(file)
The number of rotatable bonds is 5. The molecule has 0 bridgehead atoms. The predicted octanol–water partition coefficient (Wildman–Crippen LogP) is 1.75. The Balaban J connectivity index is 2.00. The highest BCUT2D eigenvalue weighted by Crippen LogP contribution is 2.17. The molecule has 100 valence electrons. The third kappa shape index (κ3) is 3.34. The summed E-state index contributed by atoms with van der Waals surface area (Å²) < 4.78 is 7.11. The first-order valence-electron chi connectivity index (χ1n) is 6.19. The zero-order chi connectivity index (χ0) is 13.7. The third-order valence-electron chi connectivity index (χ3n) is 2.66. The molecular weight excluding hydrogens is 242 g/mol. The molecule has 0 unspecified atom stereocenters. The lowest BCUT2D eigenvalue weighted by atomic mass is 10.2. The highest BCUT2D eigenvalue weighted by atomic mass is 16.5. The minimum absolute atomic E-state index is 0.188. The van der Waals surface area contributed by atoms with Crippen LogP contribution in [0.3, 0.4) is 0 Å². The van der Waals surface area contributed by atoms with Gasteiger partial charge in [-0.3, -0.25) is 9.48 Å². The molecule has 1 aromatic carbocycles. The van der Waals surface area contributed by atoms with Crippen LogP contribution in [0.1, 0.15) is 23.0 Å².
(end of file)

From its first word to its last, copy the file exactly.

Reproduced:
The number of rotatable bonds is 5. The molecule has 0 bridgehead atoms. The predicted octanol–water partition coefficient (Wildman–Crippen LogP) is 1.75. The Balaban J connectivity index is 2.00. The highest BCUT2D eigenvalue weighted by Crippen LogP contribution is 2.17. The molecule has 100 valence electrons. The third kappa shape index (κ3) is 3.34. The summed E-state index contributed by atoms with van der Waals surface area (Å²) < 4.78 is 7.11. The first-order valence-electron chi connectivity index (χ1n) is 6.19. The zero-order chi connectivity index (χ0) is 13.7. The third-order valence-electron chi connectivity index (χ3n) is 2.66. The molecular weight excluding hydrogens is 242 g/mol. The molecule has 0 unspecified atom stereocenters. The lowest BCUT2D eigenvalue weighted by atomic mass is 10.2. The highest BCUT2D eigenvalue weighted by atomic mass is 16.5. The minimum absolute atomic E-state index is 0.188. The van der Waals surface area contributed by atoms with Crippen LogP contribution in [0.3, 0.4) is 0 Å². The van der Waals surface area contributed by atoms with Gasteiger partial charge in [-0.3, -0.25) is 9.48 Å². The molecule has 1 aromatic carbocycles. The van der Waals surface area contributed by atoms with Crippen LogP contribution in [0.1, 0.15) is 23.0 Å².